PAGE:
The younger workforce of today is starting to displace the older business leadership generation. Don’t be a dinosaur. Stop working in your business trying to make it another day. Start working on your business and adapt it to embrace the younger working generation. The older workforce will love the changes to and you will be able to show it to your CFO due to a greater profitability through higher employee engagement, which elevates productivity.

Ralf

7 most important things you should have learned in Kindergarten


7 most important things you should have learned in Kindergarten 

Who hasn’t seen life hacks on your private, but also business social media platforms? “Sleep longer”, “drink more water”, “exercise more”, “treat people with respect”, etc. (discover a few of them here: Men, strong people, and efficiency). Isn’t it fascinating that this advice is strictly for adults? Did we all skip the many lessons Kindergarten, school, and our parents tried teaching us? It is ironic that a whole people and business coaching industry is teaching us adults the same things all over again. Who is the adult here? Shouldn’t we know better?

Now compare and contrast the poem at the end by Robert Fulghum who wrote the book “All I really need to know I learned in Kindergarten”. Are we incapable of learning our lessons? I guess in the end it does not matter. It is however very easy to go back to the basics and it does not have to cost a blooming fortune.

There are a few ways to remind yourself of those basic methods living a rich and full life:

  • Print out a copy of the poem below and tape it to your bathroom mirror. At least twice a day you will get a quick memory boost when you read through the list.
  • Buy by Robert Fulghum’s book “All I really need to know I learned in Kindergarten”. Download the Kindle version such that you can read it on the Kindle, cell phone, or tablet wherever you are. Read and re-read it from time to time.
  • In the event you have children, hang out in their classrooms when you get a chance. The vast majority of them will have posters with lists reminding the kids how to behave.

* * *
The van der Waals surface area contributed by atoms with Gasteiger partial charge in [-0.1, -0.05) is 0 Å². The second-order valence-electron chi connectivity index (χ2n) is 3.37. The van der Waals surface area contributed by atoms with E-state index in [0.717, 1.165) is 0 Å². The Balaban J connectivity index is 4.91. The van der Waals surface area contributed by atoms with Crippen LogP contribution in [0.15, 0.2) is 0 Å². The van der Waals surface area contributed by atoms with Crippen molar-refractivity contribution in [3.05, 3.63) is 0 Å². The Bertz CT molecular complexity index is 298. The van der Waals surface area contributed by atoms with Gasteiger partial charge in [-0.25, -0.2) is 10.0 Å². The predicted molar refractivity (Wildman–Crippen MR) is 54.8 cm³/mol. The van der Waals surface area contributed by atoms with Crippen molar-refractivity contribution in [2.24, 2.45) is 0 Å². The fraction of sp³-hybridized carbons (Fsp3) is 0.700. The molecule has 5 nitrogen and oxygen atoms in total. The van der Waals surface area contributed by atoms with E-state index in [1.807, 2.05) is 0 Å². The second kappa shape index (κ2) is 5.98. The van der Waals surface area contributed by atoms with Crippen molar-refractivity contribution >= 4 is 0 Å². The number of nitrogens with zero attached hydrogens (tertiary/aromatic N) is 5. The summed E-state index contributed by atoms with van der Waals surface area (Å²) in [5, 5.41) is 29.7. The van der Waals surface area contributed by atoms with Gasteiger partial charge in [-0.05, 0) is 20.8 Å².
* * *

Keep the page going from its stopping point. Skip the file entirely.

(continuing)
To get a new lease of life then you need to do something about what you have read. And that, my friends, is the commonality between our children and us adults: nothing ever happens without an actual change of our habits.

Ralf

 

“All I Really Need To Know I Learned In Kindergarten”

 

by Robert Fulghum

 

Most of what I really need

To know about how to live

And what to do and how to be

I learned in kindergarten.

Wisdom was not at the top

Of the graduate school mountain,

But there in the sandpile at Sunday school.

 

These are the things I learned:

 

Share everything.

Play fair.

Don’t hit people.

Put things back where you found them.

Clean up your own mess.

Don’t take things that aren’t yours.

Say you’re sorry when you hurt somebody.

Wash your hands before you eat.

Flush.

Warm cookies and cold milk are good for you.

Live a balanced life –

Learn some and think some

And draw and paint and sing and dance

And play and work everyday some.

Take a nap every afternoon.

When you go out into the world,

Watch out for traffic,

Hold hands and stick together.

Be aware of wonder.

 

If you are the copyright holder of this poem and I do not have your consent, please contact us me using the comment field and I will be happy to remove it.